I agree with pretty much everything you’ve written, except that we should necessarily celebrate Silicon Valley. I also believe the goal should be to allow people to work much less by utilizing technology in a way that benefits everyone, but while Silicon Valley is innovating and disrupting, they’re also continuing the attack on the benefits and rights of workers. I don’t believe that can simply be ignored or placed to the side when considering their impact. It is core to their philosophy, and must be challenged. Many of the technologies their innovations depend on were developed with public funding, yet the benefits are privately held instead of publicly distributed.
You mention the work that unions undertook, and suggest that people just haven’t woken up yet, but I fear that the power of the wealthy is reaching a point where it is becoming more difficult to challenge. I would suggest people have and are waking up to how they have been and are being robbed, yet the corporate control of the media and information distribution platforms is causing people to believe that the only solutions are those that further benefit the very people who are causing the problems in the first place. The capitalist class has effectively directed anger toward the poor, minorities, and immigrants, hiding their responsibility for the desperation of the masses.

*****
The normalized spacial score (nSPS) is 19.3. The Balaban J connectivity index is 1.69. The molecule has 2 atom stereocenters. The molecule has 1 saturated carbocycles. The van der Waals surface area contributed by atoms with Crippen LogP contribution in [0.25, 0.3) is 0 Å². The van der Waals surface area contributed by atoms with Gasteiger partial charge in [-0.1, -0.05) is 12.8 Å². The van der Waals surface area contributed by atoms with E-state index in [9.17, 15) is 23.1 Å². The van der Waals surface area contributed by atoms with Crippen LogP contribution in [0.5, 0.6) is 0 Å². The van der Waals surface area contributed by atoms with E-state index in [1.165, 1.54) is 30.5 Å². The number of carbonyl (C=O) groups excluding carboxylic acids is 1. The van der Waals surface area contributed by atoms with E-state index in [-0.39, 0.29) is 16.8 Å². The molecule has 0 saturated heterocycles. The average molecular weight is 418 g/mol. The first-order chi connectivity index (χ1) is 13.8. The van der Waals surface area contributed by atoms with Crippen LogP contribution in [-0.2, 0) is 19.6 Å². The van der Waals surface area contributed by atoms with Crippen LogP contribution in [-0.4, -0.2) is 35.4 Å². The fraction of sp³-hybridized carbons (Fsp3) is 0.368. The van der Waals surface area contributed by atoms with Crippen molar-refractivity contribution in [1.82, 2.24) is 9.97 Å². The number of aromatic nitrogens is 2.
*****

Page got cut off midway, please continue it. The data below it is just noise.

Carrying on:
Silicon Valley does not have a monopoly on innovation. It profits from public research, takes all the credit, and the profits, while making huge swaths of people worse off. There is certainly a place for technology to reduce the burden of work, but few benefit from the Silicon Valley model.